Page:William Blake, painter and poet.djvu/21

From Wikisource
Jump to: navigation, search
This page has been validated.
15
WILLIAM BLAKE

scene in actual life, and which is so powerfully conveyed in such works as Gericault's Wreck of the Medusa and Poole's Solomon Eagle. The reason seems to be that Blake was not only a visionary but also a mystic, and that mysticism is hardly compatible with tragic passion. The visionary, as in the instances of Dante and Bunyan, may realise every detail of his ideal conceptions with the force of actual perception, but it is the very essence of the mystic's creed that things are not what they seem, and the man who knows himself to be depicting a hieroglyphic will never grasp his subject with the force of him who feels that he is dealing with a concrete reality. The Hindoos are a nation of mystics who regard existence as an illusion, and their art labours under the same defects as Blake's; their drama especially, with all the charm of lovely arabesque, makes nothing of the strongest situations, save when these are of the pathetic order. For although the mystic cannot be exciting, he can be tender: and while Blake's efforts at the delineation of frantic passion or overwhelming catastrophes usually (there are exceptions) leave us unmoved, nothing can be more pathetic than some of his delineations, such, for example, as the famous illustration to Blair, of an old man approaching the grave.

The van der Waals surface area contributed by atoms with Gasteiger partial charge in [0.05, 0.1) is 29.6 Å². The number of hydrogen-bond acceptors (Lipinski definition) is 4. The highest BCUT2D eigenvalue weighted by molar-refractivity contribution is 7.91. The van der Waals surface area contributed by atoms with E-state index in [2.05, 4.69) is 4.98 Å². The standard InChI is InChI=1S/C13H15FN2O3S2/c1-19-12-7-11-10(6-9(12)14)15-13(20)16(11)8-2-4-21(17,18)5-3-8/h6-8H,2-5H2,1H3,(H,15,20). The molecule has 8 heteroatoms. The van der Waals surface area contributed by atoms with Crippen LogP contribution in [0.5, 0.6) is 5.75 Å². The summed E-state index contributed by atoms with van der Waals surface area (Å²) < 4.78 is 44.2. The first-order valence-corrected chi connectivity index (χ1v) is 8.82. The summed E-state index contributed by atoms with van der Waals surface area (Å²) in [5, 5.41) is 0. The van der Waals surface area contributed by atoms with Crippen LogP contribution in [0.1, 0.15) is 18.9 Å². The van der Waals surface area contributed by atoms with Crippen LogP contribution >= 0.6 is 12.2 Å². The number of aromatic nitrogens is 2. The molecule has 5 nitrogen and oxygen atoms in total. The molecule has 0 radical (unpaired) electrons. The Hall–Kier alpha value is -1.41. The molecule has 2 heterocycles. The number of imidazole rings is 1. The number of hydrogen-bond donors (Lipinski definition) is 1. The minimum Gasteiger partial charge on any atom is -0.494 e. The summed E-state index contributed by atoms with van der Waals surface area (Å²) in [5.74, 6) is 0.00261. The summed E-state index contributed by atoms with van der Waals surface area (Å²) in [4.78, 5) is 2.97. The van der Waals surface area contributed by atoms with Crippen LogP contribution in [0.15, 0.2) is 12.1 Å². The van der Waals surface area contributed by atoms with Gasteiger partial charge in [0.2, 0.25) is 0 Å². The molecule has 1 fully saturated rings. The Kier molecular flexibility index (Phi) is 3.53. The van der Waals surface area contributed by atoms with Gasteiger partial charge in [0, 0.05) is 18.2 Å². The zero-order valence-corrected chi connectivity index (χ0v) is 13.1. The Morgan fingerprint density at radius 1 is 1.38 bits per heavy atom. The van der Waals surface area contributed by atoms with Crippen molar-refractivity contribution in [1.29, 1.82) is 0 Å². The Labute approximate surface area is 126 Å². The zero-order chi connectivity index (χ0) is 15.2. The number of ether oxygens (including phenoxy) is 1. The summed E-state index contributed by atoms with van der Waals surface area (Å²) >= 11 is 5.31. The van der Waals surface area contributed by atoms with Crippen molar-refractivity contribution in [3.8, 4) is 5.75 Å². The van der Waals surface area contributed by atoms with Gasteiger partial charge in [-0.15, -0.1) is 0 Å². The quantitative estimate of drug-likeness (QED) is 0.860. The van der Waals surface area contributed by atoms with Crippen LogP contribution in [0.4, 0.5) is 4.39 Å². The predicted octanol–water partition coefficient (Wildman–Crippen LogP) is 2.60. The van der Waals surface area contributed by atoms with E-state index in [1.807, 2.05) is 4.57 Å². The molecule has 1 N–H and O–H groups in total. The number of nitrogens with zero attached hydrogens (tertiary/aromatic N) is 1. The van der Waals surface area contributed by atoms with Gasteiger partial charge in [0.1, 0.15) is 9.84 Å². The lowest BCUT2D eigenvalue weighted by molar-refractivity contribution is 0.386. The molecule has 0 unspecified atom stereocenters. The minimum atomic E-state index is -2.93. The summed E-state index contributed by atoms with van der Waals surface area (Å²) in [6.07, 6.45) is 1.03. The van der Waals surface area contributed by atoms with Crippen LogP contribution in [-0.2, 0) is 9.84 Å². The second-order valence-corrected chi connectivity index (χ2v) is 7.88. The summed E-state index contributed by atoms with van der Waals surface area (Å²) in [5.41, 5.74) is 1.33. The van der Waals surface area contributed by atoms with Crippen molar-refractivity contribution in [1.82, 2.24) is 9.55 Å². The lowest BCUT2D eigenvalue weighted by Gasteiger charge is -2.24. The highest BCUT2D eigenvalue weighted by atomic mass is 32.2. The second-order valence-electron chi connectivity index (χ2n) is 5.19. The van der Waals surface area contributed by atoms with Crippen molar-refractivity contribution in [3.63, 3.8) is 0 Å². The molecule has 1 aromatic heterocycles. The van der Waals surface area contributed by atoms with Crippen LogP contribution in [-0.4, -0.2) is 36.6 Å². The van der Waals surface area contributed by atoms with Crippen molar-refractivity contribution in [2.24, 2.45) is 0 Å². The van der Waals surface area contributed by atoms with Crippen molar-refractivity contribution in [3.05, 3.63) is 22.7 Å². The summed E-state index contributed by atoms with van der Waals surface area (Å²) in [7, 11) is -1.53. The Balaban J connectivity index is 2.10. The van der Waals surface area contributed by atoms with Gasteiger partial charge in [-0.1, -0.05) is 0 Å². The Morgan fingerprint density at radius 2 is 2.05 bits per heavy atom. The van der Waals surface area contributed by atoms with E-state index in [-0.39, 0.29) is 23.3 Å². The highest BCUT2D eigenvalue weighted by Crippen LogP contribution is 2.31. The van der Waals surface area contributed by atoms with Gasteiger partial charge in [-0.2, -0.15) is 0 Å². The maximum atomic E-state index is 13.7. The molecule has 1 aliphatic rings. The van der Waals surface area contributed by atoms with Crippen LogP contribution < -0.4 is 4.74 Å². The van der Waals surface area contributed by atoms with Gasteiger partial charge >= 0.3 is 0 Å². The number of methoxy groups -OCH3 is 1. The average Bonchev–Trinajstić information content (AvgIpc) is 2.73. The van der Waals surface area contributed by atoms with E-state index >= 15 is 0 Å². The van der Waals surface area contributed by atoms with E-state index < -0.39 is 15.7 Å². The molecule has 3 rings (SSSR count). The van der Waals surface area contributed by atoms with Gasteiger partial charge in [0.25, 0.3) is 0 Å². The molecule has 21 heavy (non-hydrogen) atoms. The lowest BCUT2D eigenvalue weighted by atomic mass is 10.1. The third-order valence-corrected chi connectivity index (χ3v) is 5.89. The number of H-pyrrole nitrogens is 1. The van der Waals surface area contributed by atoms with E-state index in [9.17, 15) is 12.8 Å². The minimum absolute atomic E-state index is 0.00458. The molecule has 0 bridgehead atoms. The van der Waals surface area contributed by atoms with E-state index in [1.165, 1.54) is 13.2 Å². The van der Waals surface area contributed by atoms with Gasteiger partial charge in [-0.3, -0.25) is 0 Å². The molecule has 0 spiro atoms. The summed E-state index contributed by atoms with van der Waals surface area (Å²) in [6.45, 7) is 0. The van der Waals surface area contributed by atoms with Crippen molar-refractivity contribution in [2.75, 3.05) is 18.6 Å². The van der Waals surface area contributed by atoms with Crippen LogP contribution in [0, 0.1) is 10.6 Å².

It seems almost strange that verses, as contrary to the spirit of the age that gave them birth as prophetic of the ideals of the age to come, should have found friends willing to defray their cost. If, however, it is true that Flaxman was among these friends, Blake had met with one congenial spirit. A clergyman named Matthews, incumbent of Percy Chapel, Charlotte Street, is mentioned as another patron, and as the writer of the well-meaning but too apologetic preface. Through him Blake seems to have become acquainted with Flaxman. To the few then able to appreciate the poems, they might well have seemed indicative of a great poetical career, for they are exactly the sweet, wild, untaught, prelusive music wherewith youth, as yet unschooled by criticism and unawakened to its really profound problems, is wont to essay its art. Why was it that Blake, though rivalling these early attempts in his Songs of Innocence and Songs of Experience, never progressed further; and in by far the greater part of his subsequent poetry went off altogether upon a wrong track, so far at least as concerned poetry? Partly, we think, because his mind was almost entirely deficient in the plastic element. He could